Queets River - Olympic National Park

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One of the few packraft trips in the Pacific Northwest with some easy to find beta online is the Queets River on the Olympic Peninsula. Starting at the foot of the Humes Glacier on the southeastern flanks of Mount Olympus on Washington's Olympic Peninsula, the Queets Rivers winds from source to sea through dense, towering coastal rainforest. 

Most kayakers run the Queets from the campground to a bridge over Highway 101, and details about that run can be found here. In a packraft though, you can get further upriver by following the Queets River Trail, a 15 mile trail that follows the river up into the Queets Valley through dense, Fern Gully-esque primordial forest.

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Distance:  Up to 15 miles hiking, similar paddling
Difficulty: Class II-III
Time: Overnight or one long day.
Red tape/permits: The trip is within Olympic National Park. More info here.

After a late start thanks to some wrong turns, we made our way to the Upper Queets Valley following National Park signs on Forest Service Road 21. We packed at the trailhead and set out around mid-day.

The river was running below kayakable levels, but still seemed alright for packrafts (around 600 cfs by this gauge) so we started by fording the river to the Queets River Trailhead on the far bank. Look for a large orange diamond attached to a tree overhanging the far bank where the trail starts (in higher flow you might want to ferry across the river).

 Fording the Queets over to the trailhead.

Fording the Queets over to the trailhead.

From here, the trail mostly follows the river bank, sometimes plunging deeper into the forest. The trail is probably the least maintained in the park so expect to deal with fallen logs, mud and pack tangling brush on the trail. We ended up losing the trail at one point and bushwacking through some ugly thorns, so be careful and pay attention to where you're walking.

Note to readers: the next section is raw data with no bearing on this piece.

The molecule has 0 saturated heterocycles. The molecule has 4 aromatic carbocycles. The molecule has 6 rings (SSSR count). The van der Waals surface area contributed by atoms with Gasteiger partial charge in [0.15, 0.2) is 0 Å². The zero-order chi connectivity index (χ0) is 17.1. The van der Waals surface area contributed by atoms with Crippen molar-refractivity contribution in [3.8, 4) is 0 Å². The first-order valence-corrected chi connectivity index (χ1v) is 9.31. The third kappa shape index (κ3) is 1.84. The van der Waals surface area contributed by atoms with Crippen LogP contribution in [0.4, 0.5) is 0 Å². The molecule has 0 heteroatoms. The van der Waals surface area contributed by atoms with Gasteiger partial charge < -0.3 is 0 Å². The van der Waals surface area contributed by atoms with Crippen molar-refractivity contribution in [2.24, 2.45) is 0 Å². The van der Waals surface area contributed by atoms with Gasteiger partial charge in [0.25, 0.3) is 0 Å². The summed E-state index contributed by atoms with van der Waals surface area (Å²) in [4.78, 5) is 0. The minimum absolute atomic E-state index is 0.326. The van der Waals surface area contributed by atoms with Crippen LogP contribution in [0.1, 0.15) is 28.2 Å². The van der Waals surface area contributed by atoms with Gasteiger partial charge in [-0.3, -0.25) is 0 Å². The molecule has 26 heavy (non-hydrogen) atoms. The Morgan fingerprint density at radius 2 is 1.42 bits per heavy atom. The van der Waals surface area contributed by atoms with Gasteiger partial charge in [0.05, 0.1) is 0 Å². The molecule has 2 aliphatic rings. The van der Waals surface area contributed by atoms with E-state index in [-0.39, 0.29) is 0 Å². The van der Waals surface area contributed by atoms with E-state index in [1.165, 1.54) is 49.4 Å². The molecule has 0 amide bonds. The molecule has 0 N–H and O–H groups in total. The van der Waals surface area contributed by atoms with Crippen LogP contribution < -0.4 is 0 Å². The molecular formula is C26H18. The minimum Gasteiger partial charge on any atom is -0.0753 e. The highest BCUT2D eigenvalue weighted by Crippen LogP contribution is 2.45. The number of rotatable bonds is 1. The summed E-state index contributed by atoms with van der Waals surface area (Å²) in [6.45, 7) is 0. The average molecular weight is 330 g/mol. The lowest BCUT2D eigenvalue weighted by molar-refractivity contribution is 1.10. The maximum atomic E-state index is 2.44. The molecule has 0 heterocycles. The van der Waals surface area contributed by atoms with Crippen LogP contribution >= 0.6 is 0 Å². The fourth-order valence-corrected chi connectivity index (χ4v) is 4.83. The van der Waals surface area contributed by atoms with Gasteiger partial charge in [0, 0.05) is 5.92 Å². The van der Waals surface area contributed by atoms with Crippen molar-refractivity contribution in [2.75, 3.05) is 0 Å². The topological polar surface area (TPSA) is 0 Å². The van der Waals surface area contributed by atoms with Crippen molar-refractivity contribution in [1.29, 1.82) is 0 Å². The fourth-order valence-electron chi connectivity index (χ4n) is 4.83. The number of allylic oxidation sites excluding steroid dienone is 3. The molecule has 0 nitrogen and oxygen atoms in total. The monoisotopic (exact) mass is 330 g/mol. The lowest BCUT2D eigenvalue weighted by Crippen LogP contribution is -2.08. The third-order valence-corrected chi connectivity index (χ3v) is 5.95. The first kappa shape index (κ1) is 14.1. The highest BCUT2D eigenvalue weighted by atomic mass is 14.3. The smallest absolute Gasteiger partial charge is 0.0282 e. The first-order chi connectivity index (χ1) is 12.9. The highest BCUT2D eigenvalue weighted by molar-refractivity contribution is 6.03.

Following the "trail".

Following the "trail".

There are good campsites midway up the trail at Spruce Bottom and on a wide gravel beach about a mile to two miles beyond, we camped at the latter and hiked a couple miles further up the trail the next morning to our put in.

 Put-in beach.

Put-in beach.

The Queets River Trail is 10 miles of "maintained" trail and then another 5 miles of primitive trail, but given how little attention the trail gets in general, it's hard to tell where one ends and the other begins. We put in somewhere around the 10-11 mile mark to start our float.

 Below one of Class II rapids.

Below one of Class II rapids.

The river is a mix of class II rapids, deep flatwater pools and slow moving class I. The main hazard is wood, including a river-wide sweeper about five river miles from the take out and a number of massive strainers that could be dangerous for novice paddlers or in high water. They are all easy to scout and portage.

 Low bridge...

Low bridge...